Citizens were integral to this challenge, defining the need for such solutions
The City of Pittsburgh has announced the winning pilot proposals for the Ford City of Tomorrow Challenge, which aims to help prepare cities for the future. It is based on a crowdsourcing platform which is designed to bring groups of people together to design and pilot new solutions to help improve mobility in cities.
Two of the winners, Iomob and Safe Shift, will each be rewarded with $50,000 in prize money to test the implementation of their proposal in the real world. The third winner, Intersection, has requested no prize money from the City of Tomorrow Challenge, as its proposed LinkPGH program is supported through its own advertising revenue.
Iomob, a user-friendly, open and inclusive form of mobility-as-a-service (MaaS) aimed at addressing inefficiencies in a multi-modal but “fragmented mobility landscape.” It allows end-users to discover, combine, book, and pay for the mobility services that best cover their needs at a given point of time. Iomob will be implemented as an open-source, decentralised platform that uses blockchain to allow all mobility providers to easily join the platform. By connecting all the mobility operators in an area, Iomob aims to enable users to find better combinations of services for any given trip.
Safe Shift, meanwhile, is a team that came together as part of the Mobiliti Conference in Pittsburgh in early October. The team consists of representatives from local transportation and advocacy groups, students, and an urban mobility data and analytics company called Moovit. Safe Shift is focused on getting night shift workers to and from work safely and efficiently.
By talking to local employers, the Safe Shift team identified the needs of shift workers who travel while tired and in the dark, and they plan to aid these shift workers by providing safe and reliable transit during off peak and unpredictable hours.
Finally, Intersection has been chosen as the third winner. Intersection is a company that aims to address the connectivity gap many Pittsburgh residents face, whether it’s connectivity to the internet, local transit information, or city services. To address these needs, Intersection proposes to deploy digital kiosks, dubbed LinkPGH, which provide free high-speed public wi-fi, phone calls to anywhere in the US, device charging, wayfinding, community messaging, and other amenities around the city.
“Working closely and collaborating with the people who will use solutions like these are one way in which we hope we can start to make a positive impact on people’s mobility”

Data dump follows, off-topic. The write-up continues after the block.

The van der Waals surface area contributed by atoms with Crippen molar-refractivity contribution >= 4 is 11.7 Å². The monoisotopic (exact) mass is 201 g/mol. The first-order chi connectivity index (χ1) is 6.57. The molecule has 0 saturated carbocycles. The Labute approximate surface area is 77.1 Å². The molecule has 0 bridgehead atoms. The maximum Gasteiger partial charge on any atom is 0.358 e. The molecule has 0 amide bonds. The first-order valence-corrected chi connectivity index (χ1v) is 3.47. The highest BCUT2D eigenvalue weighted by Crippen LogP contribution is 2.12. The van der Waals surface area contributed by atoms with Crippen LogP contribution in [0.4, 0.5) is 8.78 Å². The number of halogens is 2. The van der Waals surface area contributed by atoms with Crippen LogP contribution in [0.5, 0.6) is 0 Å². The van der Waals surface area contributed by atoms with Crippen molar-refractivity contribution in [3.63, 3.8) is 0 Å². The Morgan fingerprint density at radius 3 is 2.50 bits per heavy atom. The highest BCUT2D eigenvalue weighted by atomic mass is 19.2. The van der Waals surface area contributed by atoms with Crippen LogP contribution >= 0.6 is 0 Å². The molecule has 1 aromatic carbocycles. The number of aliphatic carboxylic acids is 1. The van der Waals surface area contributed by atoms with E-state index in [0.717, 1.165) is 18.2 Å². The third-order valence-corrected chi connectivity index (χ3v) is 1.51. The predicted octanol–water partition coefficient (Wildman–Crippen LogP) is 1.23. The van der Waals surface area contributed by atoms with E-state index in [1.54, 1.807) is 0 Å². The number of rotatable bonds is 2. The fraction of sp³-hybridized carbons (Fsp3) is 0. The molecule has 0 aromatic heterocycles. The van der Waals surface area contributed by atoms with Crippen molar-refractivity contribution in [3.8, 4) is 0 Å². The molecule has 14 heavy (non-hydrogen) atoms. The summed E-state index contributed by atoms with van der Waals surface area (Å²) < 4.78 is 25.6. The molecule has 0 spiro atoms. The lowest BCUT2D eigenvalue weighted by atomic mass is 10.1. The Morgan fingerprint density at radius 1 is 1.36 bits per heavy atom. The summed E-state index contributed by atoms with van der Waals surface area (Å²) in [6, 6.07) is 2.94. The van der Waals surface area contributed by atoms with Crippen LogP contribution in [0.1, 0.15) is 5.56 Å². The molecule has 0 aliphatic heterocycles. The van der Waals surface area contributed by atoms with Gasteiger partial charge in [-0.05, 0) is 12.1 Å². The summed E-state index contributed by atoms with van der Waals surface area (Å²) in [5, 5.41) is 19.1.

“The people of Pittsburgh were integral to this Challenge,” said Pittsburgh Mayor William Peduto. “They defined the need. Testing this in the real world, they will also help us evaluate this as a solution. We appreciate the partnership with Ford in not only thinking deeply about the challenges we face but helping us to act quickly to find the ideas and entrepreneurs that can help address them.”
Launched in June, the City of Tomorrow Challenge platform brought together officials, residents and local businesses in Pittsburgh, as well as key programme sponsors AT&T, Dell Technologies, Microsoft and the Pittsburgh Downtown Partnership, encouraging people to share their mobility experiences.
“These proposals all focus on some of the issues that Pittsburgh residents shared with us during the community engagement phases of the Challenge,” said John Kwant, vice president, Ford City Solutions. “Working closely and collaborating with the people who will use solutions like these are one way in which we hope we can start to make a positive impact on people’s mobility.”
After hearing numerous stories from local Pittsburgh residents, the City of Tomorrow Challenge received more than 125 unique proposals for mobility solution pilots. The Challenge’s steering committee, comprised of industry experts, partner representatives, and locals, selected 13 semi-finalists. Those semi-finalists had the opportunity to work with a mentor and local accelerator to further refine their proposals before a winner was selected.
Throughout the Challenge, people were encouraged to submit ideas in four key areas: enabling simple transportation choices; extend mobility options; encourage walking, biking and busing; and design creative infrastructure.
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